European Commission raises 2010 estimate
The European Commission has increased its estimate for economic expansion in the European Union in 2010. This increment is the result of the strong growth from April through June. The executive body of the EU now forecasts economic growth of 1.8% in the EU this year. Previously it forecasted a 1% growth rate for 2010. The commission estimates that
the Euro area will expand by 1.7%, in comparison to the prior forecast of 0.9%.
It declared that the economic improvement is still weak. There are major discrepancies in the development of the member states. The European Commission forecasts inflation of 1.8% in the European Union and 1.4% in the 16-nation Euro area. "Economic activities will probably remain subdued in the last two quarter of 2010. However, the prospects for the second quarter have improved slightly in comparison to the spring estimate. This improvement is the result of the positive developments from April through June,” the EC noted.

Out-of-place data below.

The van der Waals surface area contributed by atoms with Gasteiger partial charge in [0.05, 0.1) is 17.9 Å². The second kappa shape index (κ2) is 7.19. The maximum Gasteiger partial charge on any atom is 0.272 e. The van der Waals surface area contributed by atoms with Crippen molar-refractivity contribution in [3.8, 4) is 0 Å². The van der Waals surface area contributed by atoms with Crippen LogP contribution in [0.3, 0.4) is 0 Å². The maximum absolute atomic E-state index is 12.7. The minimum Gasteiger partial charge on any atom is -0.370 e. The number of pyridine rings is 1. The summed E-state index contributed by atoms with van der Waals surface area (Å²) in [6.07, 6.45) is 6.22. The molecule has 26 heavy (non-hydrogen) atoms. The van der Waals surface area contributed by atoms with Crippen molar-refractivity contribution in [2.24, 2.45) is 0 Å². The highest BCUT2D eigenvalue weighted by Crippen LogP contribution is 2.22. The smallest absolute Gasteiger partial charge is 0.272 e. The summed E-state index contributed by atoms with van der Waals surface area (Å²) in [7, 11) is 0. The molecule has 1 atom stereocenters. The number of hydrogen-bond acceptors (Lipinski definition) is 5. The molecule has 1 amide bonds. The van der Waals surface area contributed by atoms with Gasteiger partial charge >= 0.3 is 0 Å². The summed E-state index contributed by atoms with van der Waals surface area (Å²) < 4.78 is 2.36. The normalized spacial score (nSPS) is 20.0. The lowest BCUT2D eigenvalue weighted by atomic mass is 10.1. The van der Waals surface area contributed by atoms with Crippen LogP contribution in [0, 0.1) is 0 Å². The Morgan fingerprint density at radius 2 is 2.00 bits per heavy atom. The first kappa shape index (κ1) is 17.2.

EU gross domestic product
The EC’s statistical office Eurostat based its revision on renewed forecasts for the German, French, UK, Italian, Spanish, Dutch and Polish economy. It concerns the seven main countries in the European Union. They contribute for approximately 80% to the EU gross domestic product. Eurostat increased its growth estimates for all seven economies.
The German estimate was raised the most as the German economy expanded 2.2% from April through June. This was boosted by strong exports. The European Commission had estimated that the German economy would expand by 1.2% in 2010. It now forecasts that the German economy will grow by 3.4% this year.
EU economy commissioner Olli Rehn commented: “The EU now has a solid foundation to build on. We have seen some encouraging developments, but it’s too soon to celebrate. It’s crucial to remain watchful and cautious.”